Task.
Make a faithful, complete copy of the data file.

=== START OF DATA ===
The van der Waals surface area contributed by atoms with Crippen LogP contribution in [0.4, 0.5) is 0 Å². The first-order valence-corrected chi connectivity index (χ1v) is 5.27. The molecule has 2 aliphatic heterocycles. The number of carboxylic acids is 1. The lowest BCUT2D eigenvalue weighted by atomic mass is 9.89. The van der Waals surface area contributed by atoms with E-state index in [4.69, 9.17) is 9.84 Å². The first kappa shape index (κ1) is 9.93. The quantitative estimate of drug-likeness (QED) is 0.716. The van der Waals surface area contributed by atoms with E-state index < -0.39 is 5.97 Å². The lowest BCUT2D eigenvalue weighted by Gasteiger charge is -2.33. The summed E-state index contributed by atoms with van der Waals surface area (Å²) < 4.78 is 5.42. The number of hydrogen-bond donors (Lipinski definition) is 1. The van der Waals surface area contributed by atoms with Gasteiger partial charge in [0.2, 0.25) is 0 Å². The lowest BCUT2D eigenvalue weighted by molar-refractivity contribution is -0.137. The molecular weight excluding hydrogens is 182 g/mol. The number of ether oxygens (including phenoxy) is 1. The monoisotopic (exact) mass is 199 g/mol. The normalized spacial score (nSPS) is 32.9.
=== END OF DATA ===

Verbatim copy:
The van der Waals surface area contributed by atoms with Crippen LogP contribution in [0.4, 0.5) is 0 Å². The first-order valence-corrected chi connectivity index (χ1v) is 5.27. The molecule has 2 aliphatic heterocycles. The number of carboxylic acids is 1. The lowest BCUT2D eigenvalue weighted by atomic mass is 9.89. The van der Waals surface area contributed by atoms with E-state index in [4.69, 9.17) is 9.84 Å². The first kappa shape index (κ1) is 9.93. The quantitative estimate of drug-likeness (QED) is 0.716. The van der Waals surface area contributed by atoms with E-state index < -0.39 is 5.97 Å². The lowest BCUT2D eigenvalue weighted by Gasteiger charge is -2.33. The summed E-state index contributed by atoms with van der Waals surface area (Å²) < 4.78 is 5.42. The number of hydrogen-bond donors (Lipinski definition) is 1. The van der Waals surface area contributed by atoms with Gasteiger partial charge in [0.2, 0.25) is 0 Å². The lowest BCUT2D eigenvalue weighted by molar-refractivity contribution is -0.137. The molecular weight excluding hydrogens is 182 g/mol. The number of ether oxygens (including phenoxy) is 1. The monoisotopic (exact) mass is 199 g/mol. The normalized spacial score (nSPS) is 32.9.